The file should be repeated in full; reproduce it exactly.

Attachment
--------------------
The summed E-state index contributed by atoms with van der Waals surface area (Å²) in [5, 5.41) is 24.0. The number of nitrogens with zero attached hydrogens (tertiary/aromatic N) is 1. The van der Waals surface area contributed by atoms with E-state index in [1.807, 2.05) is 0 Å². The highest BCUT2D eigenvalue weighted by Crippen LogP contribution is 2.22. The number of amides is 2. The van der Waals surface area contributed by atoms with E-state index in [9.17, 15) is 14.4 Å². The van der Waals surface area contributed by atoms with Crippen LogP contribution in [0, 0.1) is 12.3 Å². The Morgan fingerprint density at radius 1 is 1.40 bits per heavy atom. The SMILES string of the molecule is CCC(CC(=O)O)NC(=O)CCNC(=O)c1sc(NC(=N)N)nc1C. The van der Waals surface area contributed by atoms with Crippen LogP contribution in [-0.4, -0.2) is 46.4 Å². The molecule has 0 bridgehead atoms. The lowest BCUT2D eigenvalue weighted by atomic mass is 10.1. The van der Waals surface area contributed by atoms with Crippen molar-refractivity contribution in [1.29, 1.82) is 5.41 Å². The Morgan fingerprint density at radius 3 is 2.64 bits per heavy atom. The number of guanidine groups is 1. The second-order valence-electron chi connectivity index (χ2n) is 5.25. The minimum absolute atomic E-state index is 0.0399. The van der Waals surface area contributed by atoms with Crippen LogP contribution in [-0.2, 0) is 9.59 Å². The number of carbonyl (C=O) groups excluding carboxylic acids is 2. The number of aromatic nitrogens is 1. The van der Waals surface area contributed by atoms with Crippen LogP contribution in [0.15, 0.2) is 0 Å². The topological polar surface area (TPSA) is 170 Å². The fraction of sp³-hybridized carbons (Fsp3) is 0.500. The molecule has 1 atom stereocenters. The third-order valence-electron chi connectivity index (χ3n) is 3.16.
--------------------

The summed E-state index contributed by atoms with van der Waals surface area (Å²) in [5, 5.41) is 24.0. The number of nitrogens with zero attached hydrogens (tertiary/aromatic N) is 1. The van der Waals surface area contributed by atoms with E-state index in [1.807, 2.05) is 0 Å². The highest BCUT2D eigenvalue weighted by Crippen LogP contribution is 2.22. The number of amides is 2. The van der Waals surface area contributed by atoms with E-state index in [9.17, 15) is 14.4 Å². The van der Waals surface area contributed by atoms with Crippen LogP contribution in [0, 0.1) is 12.3 Å². The Morgan fingerprint density at radius 1 is 1.40 bits per heavy atom. The SMILES string of the molecule is CCC(CC(=O)O)NC(=O)CCNC(=O)c1sc(NC(=N)N)nc1C. The van der Waals surface area contributed by atoms with Crippen LogP contribution in [-0.4, -0.2) is 46.4 Å². The molecule has 0 bridgehead atoms. The lowest BCUT2D eigenvalue weighted by atomic mass is 10.1. The van der Waals surface area contributed by atoms with Crippen molar-refractivity contribution in [1.29, 1.82) is 5.41 Å². The Morgan fingerprint density at radius 3 is 2.64 bits per heavy atom. The number of guanidine groups is 1. The second-order valence-electron chi connectivity index (χ2n) is 5.25. The minimum absolute atomic E-state index is 0.0399. The van der Waals surface area contributed by atoms with Crippen LogP contribution in [-0.2, 0) is 9.59 Å². The number of carbonyl (C=O) groups excluding carboxylic acids is 2. The number of aromatic nitrogens is 1. The van der Waals surface area contributed by atoms with Crippen LogP contribution in [0.15, 0.2) is 0 Å². The topological polar surface area (TPSA) is 170 Å². The fraction of sp³-hybridized carbons (Fsp3) is 0.500. The molecule has 1 atom stereocenters. The third-order valence-electron chi connectivity index (χ3n) is 3.16.